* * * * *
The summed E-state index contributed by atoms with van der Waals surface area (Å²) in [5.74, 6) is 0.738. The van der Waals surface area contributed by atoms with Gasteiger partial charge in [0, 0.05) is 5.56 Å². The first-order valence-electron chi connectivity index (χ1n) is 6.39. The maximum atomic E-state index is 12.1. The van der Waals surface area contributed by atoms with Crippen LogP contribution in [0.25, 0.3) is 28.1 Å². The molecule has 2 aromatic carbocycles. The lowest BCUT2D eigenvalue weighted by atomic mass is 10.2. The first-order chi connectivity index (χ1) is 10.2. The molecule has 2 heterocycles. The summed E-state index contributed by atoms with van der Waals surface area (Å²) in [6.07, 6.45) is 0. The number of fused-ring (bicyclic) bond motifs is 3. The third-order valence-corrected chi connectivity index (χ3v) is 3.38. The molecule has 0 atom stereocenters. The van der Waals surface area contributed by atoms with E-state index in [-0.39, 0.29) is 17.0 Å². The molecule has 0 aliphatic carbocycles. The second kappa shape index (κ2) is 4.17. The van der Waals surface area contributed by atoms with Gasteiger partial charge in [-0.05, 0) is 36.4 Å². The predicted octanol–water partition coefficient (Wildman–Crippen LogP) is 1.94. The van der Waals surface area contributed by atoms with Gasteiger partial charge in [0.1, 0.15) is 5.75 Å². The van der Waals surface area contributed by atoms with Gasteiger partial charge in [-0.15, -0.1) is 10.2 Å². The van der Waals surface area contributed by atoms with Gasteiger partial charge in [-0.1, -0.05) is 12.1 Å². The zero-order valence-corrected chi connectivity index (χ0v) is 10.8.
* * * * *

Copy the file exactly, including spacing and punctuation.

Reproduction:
The summed E-state index contributed by atoms with van der Waals surface area (Å²) in [5.74, 6) is 0.738. The van der Waals surface area contributed by atoms with Gasteiger partial charge in [0, 0.05) is 5.56 Å². The first-order valence-electron chi connectivity index (χ1n) is 6.39. The maximum atomic E-state index is 12.1. The van der Waals surface area contributed by atoms with Crippen LogP contribution in [0.25, 0.3) is 28.1 Å². The molecule has 2 aromatic carbocycles. The lowest BCUT2D eigenvalue weighted by atomic mass is 10.2. The first-order chi connectivity index (χ1) is 10.2. The molecule has 2 heterocycles. The summed E-state index contributed by atoms with van der Waals surface area (Å²) in [6.07, 6.45) is 0. The number of fused-ring (bicyclic) bond motifs is 3. The third-order valence-corrected chi connectivity index (χ3v) is 3.38. The molecule has 0 atom stereocenters. The van der Waals surface area contributed by atoms with E-state index in [-0.39, 0.29) is 17.0 Å². The molecule has 0 aliphatic carbocycles. The second kappa shape index (κ2) is 4.17. The van der Waals surface area contributed by atoms with Gasteiger partial charge in [-0.05, 0) is 36.4 Å². The predicted octanol–water partition coefficient (Wildman–Crippen LogP) is 1.94. The van der Waals surface area contributed by atoms with Gasteiger partial charge in [0.1, 0.15) is 5.75 Å². The van der Waals surface area contributed by atoms with Gasteiger partial charge in [-0.15, -0.1) is 10.2 Å². The van der Waals surface area contributed by atoms with Gasteiger partial charge in [-0.1, -0.05) is 12.1 Å². The zero-order valence-corrected chi connectivity index (χ0v) is 10.8.